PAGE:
Tokyo’s Kanda-Jinbocho district, east of the Imperial Palace and west of the Sumida River, doesn’t loom large on tourist itineraries. This, conversely, makes it an area where you can find exactly what travelers increasingly seek: the chance to hang out and relax just as the locals do. Be that by savoring specialty ales; browsing endless racks of outdoor sports gear; or combing used bookstores for that elusive first edition; you’ll find something to enjoy in Kanda-Jinbocho.

  • 01

    Shop for rare books and magazines

    Kanda’s Jinbocho area has long been the capital’s hub of all things book-related. Here bookshops line the streets, particularly around the Yasukuni-dori and Hakusan-dori intersection, and though Jinbocho is synonymous with the musty-smelling antiquarian booksellers it has dozens of, nowadays the neighborhood also boasts used bookstores specializing in more contemporary tomes.

    Komiyama Shoten is a popular four-floor shop dedicated to Western and Japanese art, design, fashion, and history books, and is notable for its selection of rare photo books. Elsewhere, Magnif Zinebocho is dedicated to hip magazines from decades past, and try Ohya Shobo for books on Edo period ukiyo-e art as exemplified by the legendary Hokusai.

    Komiyama Shoten
    Tokyo Chiyoda-ku Kandajinbocho 1-7
    11:00-18:30 (Sunday, Public …
    Tokyo Chiyoda-ku Kandajimbouchou 1-17-1
    Oya Book Store
    Tokyo Chiyoda-ku Kandajinbocho 1-chome 1
  • 02

    Get your outdoor sports gear needs covered

    Kanda-Jinbocho is also a hotspot for shops selling outdoor sports gear: this may or may not have something to do with a road named Hakusan-dori (‘White mountain avenue’) running through the district. Figures carry snowboards and surfboards along the city streets, with the wealth of stores including both specialized retailers (for winter sports try Liberty Snow, or Kandahar) and all-rounders such as L-Breath and Murasaki Sports.

  • 03

    Join the hordes of business people on a night out around Kanda Station

    Photos of Japanese salarymen passed out in the street after a heavy drinking session regularly appear in the global media, proving that these guys truly know how to let rip. While we can’t condone partying to that extreme, there is a lot of fun to be had literally rubbing shoulders with Japanese office workers as they let off after-work steam in Kanda-Jimbocho’s packed drinking spots: especially on a Friday evening, or the day before a public holiday. Head to the Nishiguchi Shotengai shopping street, by Kanda Station, and duck into the noisiest establishment for the full experience.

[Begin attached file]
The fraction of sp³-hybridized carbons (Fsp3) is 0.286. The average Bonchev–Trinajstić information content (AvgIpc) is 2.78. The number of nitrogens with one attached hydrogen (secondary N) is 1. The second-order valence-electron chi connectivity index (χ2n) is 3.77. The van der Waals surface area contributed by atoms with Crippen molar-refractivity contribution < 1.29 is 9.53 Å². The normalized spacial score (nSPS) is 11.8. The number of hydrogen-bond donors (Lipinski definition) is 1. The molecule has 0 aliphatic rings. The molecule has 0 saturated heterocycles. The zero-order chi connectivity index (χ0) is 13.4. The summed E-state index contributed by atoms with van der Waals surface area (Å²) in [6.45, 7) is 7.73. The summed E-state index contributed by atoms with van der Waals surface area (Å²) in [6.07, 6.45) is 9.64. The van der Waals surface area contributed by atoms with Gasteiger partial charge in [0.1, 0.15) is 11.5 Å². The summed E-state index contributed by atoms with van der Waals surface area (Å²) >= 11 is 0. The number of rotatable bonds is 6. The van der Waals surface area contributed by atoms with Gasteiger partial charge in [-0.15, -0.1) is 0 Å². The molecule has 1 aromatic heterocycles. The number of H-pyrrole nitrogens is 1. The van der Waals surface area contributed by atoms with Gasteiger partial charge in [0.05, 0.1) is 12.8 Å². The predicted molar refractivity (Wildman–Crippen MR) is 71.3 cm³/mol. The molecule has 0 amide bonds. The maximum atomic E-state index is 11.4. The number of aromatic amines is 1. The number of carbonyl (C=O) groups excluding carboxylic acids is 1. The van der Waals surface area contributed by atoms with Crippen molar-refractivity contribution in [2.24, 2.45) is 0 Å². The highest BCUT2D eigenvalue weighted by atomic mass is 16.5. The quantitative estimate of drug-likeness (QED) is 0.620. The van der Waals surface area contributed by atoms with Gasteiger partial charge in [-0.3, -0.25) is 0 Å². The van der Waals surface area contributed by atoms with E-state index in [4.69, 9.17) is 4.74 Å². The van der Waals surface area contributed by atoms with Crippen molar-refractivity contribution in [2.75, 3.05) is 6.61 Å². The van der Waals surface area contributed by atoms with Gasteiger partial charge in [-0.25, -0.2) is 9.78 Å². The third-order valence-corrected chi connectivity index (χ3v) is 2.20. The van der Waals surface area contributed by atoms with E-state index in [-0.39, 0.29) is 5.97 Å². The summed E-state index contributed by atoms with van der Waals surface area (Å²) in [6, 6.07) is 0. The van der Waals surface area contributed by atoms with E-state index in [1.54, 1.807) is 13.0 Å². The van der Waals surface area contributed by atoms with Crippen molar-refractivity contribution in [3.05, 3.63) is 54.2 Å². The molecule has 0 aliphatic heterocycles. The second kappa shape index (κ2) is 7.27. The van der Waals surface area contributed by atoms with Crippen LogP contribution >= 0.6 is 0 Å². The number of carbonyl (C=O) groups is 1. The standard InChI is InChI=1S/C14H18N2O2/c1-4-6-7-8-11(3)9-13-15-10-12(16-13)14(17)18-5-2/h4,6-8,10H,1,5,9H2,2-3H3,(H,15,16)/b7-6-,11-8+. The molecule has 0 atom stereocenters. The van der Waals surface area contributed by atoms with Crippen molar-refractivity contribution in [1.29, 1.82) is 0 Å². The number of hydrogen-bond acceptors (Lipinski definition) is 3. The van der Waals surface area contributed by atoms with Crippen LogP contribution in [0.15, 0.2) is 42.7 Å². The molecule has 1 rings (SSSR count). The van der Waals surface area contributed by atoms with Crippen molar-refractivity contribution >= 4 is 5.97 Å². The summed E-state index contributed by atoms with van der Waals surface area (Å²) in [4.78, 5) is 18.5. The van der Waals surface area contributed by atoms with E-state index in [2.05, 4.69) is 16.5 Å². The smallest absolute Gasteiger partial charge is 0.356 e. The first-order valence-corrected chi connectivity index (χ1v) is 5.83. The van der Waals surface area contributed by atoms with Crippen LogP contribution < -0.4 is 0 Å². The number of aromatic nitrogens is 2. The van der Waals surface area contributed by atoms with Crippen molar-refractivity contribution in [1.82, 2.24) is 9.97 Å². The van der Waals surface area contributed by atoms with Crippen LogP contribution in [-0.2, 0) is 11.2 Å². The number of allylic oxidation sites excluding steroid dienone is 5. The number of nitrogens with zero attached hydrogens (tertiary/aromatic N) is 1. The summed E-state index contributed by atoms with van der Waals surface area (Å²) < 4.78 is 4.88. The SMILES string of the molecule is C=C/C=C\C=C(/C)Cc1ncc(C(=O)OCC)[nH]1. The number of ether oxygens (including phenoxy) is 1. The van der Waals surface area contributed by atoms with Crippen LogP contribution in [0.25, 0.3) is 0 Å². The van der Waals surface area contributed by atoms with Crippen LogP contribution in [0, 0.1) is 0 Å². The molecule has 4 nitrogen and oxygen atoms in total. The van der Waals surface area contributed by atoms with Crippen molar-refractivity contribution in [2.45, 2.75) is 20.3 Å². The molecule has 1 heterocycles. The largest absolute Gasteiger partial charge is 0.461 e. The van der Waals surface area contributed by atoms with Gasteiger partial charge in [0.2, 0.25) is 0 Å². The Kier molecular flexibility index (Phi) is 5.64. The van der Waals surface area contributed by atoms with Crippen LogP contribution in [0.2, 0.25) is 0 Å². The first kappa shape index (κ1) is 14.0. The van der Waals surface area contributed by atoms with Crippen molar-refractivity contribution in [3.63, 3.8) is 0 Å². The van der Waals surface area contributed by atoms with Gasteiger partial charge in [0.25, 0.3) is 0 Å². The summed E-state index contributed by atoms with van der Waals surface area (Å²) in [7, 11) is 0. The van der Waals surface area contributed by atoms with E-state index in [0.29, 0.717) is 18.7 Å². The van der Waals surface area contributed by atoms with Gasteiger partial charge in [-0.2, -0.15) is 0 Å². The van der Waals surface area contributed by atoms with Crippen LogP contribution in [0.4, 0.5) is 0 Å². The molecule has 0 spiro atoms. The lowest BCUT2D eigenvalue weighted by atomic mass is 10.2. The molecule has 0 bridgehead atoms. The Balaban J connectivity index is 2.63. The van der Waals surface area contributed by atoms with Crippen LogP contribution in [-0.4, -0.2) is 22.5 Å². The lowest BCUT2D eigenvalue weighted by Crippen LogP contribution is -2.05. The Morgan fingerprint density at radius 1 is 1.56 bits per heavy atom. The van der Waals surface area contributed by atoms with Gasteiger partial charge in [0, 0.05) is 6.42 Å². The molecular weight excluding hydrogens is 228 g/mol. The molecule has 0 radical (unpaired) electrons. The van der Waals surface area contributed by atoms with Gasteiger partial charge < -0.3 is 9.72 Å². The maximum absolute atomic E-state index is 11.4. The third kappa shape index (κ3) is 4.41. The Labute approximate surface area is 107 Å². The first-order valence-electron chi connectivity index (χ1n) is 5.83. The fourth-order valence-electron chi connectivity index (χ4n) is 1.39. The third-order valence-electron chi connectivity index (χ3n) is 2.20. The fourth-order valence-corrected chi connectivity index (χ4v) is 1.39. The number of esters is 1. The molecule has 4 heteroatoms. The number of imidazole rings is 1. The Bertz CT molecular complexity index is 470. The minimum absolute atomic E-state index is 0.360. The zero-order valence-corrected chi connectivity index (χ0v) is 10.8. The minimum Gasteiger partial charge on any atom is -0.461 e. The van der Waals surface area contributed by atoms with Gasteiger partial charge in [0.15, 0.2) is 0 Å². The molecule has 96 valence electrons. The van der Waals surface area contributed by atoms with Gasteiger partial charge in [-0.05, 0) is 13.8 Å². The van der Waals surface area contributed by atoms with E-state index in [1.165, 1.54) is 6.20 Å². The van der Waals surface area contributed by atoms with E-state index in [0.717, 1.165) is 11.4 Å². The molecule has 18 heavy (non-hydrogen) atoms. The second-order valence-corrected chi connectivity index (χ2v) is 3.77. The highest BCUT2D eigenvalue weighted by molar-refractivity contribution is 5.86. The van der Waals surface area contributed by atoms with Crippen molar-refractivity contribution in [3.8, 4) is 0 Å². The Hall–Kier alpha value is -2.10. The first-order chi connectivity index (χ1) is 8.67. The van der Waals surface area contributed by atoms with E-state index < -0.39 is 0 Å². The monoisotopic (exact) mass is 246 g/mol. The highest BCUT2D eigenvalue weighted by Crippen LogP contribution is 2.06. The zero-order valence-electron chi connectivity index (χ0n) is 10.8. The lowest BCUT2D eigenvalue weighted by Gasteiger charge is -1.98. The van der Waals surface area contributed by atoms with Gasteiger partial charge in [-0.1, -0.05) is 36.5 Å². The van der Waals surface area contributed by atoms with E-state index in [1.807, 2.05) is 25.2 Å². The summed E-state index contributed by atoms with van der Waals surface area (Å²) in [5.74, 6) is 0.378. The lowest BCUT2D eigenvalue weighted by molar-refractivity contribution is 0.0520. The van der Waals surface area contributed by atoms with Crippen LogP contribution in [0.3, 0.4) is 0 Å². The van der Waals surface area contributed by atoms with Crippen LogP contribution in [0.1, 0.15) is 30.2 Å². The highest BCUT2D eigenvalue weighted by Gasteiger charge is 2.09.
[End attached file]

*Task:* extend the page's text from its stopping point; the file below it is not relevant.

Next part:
• 04

    Find that hard-to-get bottle of craft beer at Beer Ma Kanda

    This district is also somewhere you can lay your hands on less common craft beers. The Kanda branch of specialist chain Beer Ma is a two-floor affair, where the upstairs is filled with bottles and cans bearing such esoteric labels as Lazy Hazy Boy (a New England IPA brewed out in Ibaraki Prefecture, northeast of Tokyo) and the California-made IPA Marine Dream. You can take home and enjoy your beer at home.

    Bia ma Kanda


    11 Reviews
    Tokyo Chiyoda-ku Kajichou 1-6-4
  • 05

    Get hands-on with traditional culture at Kanda Myoujin’s EDOCCO

    Kanda Myoujin, a Shinto shrine with a history stretching back some 1,300 years, recently unveiled the EDOCCO, or Edo Cultural Complex, in its grounds on the north side of the Kanda River. This sleek building is intended to convey Japanese tradition to both new generations of Japanese and, especially, foreigners. All glass and concrete outside but employing shrine-like wooden architecture within, here you can get a quick schooling on areas such as cuisine, the arts, and of course Japan’s indigenous religion Shinto.

    Informative without being dry or academic is the approach, with visitors invited to discover traditional costume by trying on, and perhaps even buying, a kimono. One highlight is an artwork up on the fourth floor, ‘Creating of Forest of Light’, that sees natural light filtered through canvas to moving effect. EDOCCO’s comprehensive gift shop doesn’t disappoint either.

    Kanda Myojin Bunka Community Center EDOCCO
    Tokyo Chiyoda-ku Sotokanda 2-16-2

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